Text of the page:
4. There was no claim made that the tesla was carbon neutral or made of pixie dust or any other claim, all I said was your car produces 19t of CO2 based on the figures obtained for tax banding, if that's 10tons or 25 tons I don't really care, the 19t figure is likely to be seriously inaccurate as it's based on modern economy cycle testing and is most likely a gross underestimate, essentially all you want to do is argue and try to prove me wrong on something, somehow and you don't care what it is, this seems to be because you really don't know what you're talking about, you've shown this repeatedly been called on it and now you need to mend your dented pride.

You go on about electric cars in the 80s but know nothing about modern day cars, you doubt official charging figures and dispute everything presented without looking anything up yourself. I'm not interested in your dented pride and not interested in arguing about nothing at all. When you know something maybe try looking something up rather than trying to just find something to prove your point, get back to me.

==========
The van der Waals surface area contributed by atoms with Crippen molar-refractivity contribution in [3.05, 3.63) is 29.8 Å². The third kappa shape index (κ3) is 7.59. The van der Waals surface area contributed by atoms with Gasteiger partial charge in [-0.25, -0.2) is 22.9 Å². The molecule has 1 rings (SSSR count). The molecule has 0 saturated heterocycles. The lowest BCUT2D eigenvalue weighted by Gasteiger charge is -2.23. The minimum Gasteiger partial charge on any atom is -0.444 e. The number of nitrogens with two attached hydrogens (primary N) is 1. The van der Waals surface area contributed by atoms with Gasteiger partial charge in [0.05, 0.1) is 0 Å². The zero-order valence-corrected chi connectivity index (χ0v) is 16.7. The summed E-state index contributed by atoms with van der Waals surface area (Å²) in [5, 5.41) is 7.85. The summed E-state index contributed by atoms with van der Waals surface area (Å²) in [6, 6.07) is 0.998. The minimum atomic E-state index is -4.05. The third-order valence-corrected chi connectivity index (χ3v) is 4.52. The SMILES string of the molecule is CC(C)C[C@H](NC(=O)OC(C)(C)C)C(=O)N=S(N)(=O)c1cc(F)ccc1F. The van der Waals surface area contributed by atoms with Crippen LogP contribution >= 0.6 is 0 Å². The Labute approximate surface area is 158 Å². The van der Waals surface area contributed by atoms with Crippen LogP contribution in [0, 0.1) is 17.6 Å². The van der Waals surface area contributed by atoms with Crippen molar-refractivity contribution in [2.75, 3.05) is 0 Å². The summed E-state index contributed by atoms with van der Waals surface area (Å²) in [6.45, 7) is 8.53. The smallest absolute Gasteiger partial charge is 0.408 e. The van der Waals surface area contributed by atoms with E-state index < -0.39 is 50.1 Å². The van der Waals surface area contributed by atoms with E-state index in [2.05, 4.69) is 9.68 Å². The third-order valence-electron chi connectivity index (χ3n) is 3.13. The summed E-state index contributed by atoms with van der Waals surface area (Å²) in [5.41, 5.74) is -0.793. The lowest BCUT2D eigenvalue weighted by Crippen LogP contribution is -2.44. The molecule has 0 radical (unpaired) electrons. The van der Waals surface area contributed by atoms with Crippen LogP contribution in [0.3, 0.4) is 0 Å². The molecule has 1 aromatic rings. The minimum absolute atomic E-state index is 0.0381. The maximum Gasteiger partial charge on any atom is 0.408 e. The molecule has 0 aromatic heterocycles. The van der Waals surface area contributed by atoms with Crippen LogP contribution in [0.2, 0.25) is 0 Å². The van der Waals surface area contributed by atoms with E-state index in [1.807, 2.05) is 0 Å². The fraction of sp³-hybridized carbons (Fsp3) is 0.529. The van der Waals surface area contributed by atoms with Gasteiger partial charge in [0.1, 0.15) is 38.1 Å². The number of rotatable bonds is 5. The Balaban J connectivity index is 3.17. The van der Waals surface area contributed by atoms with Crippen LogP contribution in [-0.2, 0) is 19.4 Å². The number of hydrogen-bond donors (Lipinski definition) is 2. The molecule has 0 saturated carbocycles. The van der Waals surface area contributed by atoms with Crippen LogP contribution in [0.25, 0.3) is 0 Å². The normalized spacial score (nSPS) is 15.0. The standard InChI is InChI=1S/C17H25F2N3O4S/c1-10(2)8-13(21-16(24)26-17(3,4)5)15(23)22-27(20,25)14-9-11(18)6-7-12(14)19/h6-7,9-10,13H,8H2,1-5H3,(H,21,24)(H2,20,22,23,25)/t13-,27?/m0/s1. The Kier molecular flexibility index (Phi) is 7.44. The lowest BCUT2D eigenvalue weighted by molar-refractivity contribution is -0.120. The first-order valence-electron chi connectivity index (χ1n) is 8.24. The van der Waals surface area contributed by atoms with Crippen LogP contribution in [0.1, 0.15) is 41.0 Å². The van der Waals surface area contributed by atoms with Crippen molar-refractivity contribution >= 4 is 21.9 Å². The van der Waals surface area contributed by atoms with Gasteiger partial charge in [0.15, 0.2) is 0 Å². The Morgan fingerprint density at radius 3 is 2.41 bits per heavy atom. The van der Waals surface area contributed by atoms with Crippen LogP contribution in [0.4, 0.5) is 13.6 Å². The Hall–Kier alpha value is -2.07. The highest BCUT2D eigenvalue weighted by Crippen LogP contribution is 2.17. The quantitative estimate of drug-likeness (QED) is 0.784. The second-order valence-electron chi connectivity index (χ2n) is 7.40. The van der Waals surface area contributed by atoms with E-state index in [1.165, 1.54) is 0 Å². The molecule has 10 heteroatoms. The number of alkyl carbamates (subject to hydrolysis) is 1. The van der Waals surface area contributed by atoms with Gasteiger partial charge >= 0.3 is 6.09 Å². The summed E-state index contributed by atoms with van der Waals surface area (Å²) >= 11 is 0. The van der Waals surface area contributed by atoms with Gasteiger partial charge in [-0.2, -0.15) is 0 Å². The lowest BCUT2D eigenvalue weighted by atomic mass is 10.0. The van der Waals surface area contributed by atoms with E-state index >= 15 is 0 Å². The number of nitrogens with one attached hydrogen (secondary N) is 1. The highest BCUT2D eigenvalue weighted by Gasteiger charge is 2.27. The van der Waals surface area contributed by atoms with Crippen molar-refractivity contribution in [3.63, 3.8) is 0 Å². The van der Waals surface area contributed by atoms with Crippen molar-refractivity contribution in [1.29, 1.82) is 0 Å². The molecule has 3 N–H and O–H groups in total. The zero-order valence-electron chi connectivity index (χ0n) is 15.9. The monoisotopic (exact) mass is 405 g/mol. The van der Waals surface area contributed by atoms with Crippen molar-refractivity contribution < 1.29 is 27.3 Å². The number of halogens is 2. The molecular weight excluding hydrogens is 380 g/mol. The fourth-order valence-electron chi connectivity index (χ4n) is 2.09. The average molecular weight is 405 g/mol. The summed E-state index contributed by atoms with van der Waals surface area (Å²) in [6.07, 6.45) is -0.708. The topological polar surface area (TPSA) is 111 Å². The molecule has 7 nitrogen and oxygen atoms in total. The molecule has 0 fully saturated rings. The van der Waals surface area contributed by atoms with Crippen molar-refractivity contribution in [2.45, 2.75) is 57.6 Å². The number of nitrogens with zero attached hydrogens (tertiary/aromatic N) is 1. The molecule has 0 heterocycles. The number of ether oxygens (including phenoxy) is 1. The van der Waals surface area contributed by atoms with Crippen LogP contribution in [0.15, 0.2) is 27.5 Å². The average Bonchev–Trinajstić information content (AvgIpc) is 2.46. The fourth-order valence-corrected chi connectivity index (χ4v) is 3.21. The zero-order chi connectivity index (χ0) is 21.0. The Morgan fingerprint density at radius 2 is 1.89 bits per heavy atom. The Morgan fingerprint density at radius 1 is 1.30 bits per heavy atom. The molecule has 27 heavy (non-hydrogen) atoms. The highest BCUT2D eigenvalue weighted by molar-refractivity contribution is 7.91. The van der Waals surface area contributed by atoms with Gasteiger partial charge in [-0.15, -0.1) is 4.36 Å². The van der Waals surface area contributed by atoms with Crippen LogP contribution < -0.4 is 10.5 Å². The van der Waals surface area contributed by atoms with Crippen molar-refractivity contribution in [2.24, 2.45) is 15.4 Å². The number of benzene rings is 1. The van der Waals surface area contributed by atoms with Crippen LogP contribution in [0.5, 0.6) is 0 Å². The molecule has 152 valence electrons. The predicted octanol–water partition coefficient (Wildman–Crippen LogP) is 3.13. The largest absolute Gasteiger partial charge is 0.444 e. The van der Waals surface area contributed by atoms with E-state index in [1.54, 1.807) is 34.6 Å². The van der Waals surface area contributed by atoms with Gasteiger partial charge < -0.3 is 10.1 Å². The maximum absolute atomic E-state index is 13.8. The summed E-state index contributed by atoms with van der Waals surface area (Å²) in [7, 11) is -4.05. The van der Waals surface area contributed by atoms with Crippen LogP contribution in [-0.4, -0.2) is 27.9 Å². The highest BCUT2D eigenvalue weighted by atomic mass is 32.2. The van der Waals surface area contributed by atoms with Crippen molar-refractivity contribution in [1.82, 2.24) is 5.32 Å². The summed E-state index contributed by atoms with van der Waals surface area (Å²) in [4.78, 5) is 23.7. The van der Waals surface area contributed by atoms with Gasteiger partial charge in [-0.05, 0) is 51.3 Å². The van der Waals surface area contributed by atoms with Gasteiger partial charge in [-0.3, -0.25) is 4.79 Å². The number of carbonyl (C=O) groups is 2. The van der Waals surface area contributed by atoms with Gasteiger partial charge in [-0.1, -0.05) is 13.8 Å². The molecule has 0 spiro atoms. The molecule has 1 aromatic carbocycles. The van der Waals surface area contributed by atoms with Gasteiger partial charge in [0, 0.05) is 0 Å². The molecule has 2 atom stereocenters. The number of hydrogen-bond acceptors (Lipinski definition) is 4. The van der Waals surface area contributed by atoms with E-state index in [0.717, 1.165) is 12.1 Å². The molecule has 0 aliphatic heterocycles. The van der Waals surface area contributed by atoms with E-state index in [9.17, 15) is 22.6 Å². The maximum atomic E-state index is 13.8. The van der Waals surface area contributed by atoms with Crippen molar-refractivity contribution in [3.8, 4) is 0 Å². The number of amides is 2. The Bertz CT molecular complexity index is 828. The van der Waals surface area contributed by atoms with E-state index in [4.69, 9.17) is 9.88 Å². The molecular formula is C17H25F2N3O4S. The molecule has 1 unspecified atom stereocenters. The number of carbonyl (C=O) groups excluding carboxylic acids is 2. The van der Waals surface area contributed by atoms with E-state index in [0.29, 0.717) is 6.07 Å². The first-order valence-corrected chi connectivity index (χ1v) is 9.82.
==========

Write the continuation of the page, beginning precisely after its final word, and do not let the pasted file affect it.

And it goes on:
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Old 22-07-2017   #81
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Re: Mileage results & random EV musings

This is getting way too personal now. There are forum rules about flaming, and lines are being crossed.

The discussion hasn't gone anywhere useful for at least the last 2 pages.

I'm closing this thread before someone gets infracted.